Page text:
Skip Navigation
NPR News

Embracing the Primordial Pull of the Grill

Jul 4, 2006 (Morning Edition)

Hear this

This text will be replaced
Launch in player

Share this


Author Michael Pollan explores the evolutionary reasons behind why we've learned to cook with fire in his book The Omnivore's Dilemma: A Natural History of Four Meals.

He tells Steve Inskeep that firing up the grill is a way for us to connect with the primordial rituals of our hunter-gatherer ancestors. And Pollan says that grilling outdoors is one of the highest honors we can bestow on a guest.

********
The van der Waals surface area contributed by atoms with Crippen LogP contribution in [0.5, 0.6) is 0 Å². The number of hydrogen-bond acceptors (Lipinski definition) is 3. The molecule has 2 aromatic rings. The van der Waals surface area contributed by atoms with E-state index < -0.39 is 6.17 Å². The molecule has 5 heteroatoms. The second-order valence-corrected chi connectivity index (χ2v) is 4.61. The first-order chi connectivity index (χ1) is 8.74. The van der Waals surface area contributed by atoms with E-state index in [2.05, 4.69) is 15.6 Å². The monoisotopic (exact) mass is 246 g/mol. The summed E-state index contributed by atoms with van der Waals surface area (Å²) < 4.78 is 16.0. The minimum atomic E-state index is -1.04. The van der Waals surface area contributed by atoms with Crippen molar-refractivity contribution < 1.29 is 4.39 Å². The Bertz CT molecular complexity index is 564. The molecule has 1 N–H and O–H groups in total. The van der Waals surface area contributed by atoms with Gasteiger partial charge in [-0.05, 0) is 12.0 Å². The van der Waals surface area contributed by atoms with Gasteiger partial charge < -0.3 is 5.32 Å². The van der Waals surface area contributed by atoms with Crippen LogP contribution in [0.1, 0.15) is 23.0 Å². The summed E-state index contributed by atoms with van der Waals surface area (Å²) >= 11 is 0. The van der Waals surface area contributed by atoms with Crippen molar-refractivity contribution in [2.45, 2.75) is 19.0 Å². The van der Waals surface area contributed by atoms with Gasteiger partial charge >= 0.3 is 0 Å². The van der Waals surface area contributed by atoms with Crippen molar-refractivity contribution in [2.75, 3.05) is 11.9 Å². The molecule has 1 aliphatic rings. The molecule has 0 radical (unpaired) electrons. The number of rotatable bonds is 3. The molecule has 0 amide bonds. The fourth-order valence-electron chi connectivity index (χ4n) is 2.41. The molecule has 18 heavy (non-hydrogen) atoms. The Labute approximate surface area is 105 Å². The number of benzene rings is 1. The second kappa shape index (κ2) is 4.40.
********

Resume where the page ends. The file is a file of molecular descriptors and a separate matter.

With the summer grilling season in high gear, Pollan offers a number of tips for successful cooking.

1. Don't barbecue alone. It's a social event. There's something about the grill that draws people together.

2. Keep touching the meat — with a clean finger — to make sure you're not overcooking the meat. Turn the meat frequently.

3. Don't use lighter fluid. It imparts a chemical taste to the meat. Use paper and a charcoal chimney to light your fire.

4. Experiment with woods. Use mesquite, apple wood, grape vines or scraps of other woods. They impart a flavor that can't be achieved with indoor cooking.

Copyright 2014 NPR. To see more, visit http://www.npr.org/.

Read full story transcript

Missing some content? Check the source: NPR
Copyright(c) 2014, NPR

Visitor comments

on:

NCPR is supported by:

This is a Visitor-Supported website.